I think we have been hearing about the children of the latter generations of Job in the news these past weeks. I think some of them have been testifying in court, as they choke back tears, about their suffering at the hands of an abuser.
In another courtroom, we have been hearing about how the church failed to protect children in her care, and how her priests used them for their pleasure.
Elsewhere, there is a four year old child, who was diagnosed with a rare brain tumor, and whose parents are now numbering his days.
There is a man who is burying his father this weekend long before it was time to do so.
There are girls who are being sold into sexual slavery somewhere in the world today without any idea of the misery that awaits them.
There are mothers who cannot scrape together another enough food in the refugee camp to keep their children healthy and alive for another week.
There are families who are trying to plan right now for what it will be like when Dad is gone, and wondering if he will make it through the summer.
There are children who are being diagnosed with Type 1 Diabetes, whose parents are trying to figure out how their lives have now been changed for ever.
There are families who have been counting the weeks of unemployment as they go by, and wondering what will happen when the checks stop coming but still there is no work.
There is a road in Virginia that a couple will not drive down, since it passes the tree that marks the spot where the ambulance took their son’s body away, when the tree would not yield to his car late one night.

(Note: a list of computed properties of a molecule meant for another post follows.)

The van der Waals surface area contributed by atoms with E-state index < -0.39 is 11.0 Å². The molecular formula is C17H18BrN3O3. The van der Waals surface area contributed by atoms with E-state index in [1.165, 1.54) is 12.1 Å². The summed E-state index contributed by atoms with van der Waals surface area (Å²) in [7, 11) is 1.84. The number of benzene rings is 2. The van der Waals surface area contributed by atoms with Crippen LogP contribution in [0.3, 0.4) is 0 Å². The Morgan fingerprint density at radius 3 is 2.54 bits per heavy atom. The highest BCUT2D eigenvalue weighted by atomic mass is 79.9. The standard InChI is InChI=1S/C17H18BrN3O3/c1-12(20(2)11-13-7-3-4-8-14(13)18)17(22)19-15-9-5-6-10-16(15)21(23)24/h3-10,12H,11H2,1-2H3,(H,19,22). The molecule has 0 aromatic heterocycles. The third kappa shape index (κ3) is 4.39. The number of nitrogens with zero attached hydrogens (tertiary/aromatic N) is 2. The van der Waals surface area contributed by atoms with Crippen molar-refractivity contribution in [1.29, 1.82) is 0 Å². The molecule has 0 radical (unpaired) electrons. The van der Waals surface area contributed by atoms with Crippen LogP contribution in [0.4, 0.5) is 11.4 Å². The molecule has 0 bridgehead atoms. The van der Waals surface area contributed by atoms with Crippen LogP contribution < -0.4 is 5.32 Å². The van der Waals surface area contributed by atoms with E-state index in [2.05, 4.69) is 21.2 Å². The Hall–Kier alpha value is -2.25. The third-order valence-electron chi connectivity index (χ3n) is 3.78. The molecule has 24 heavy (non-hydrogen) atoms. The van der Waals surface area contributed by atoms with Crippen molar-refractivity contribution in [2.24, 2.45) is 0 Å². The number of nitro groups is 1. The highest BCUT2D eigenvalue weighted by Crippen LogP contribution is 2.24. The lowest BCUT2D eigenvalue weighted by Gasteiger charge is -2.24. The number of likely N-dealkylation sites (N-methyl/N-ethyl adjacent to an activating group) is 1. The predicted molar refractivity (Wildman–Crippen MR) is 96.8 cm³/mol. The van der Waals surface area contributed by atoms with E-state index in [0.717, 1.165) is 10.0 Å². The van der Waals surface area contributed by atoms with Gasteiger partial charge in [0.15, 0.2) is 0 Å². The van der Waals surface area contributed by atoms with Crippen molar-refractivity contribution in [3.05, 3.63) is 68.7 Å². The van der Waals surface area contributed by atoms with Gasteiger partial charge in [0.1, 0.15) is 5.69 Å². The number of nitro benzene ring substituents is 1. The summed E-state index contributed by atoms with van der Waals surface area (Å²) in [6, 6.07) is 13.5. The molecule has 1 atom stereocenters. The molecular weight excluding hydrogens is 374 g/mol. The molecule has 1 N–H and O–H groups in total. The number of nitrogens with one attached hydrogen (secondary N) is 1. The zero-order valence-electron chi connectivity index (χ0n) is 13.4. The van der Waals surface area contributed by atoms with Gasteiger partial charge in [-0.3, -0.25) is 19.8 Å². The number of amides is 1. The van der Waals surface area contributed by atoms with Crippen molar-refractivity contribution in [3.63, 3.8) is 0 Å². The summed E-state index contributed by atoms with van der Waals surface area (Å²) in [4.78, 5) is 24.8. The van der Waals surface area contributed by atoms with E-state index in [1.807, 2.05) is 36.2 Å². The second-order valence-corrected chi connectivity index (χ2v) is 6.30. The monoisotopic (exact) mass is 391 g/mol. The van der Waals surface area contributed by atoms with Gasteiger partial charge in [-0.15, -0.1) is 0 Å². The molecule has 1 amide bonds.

There is an altar over there, vested with a quilt that reminds us of those taken from this parish before doctors knew how to treat AIDS.
There are bodies, or pieces of bodies, still being shipped in flag-draped boxes to an Air Force base not too far from here, from a war no one is very interested in anymore.
These are the latter generations of Job. These are families who, not long ago, were just eating and drinking together, and whose lives collapsed around them, crushing them, robbing them of whatever joys they had. It’s true that the Lord restored the fortunes of Job, but he gave no guarantees to his descendants. And we are all the latter generations of Job: all contending with the same question: Why do bad things happen to good people?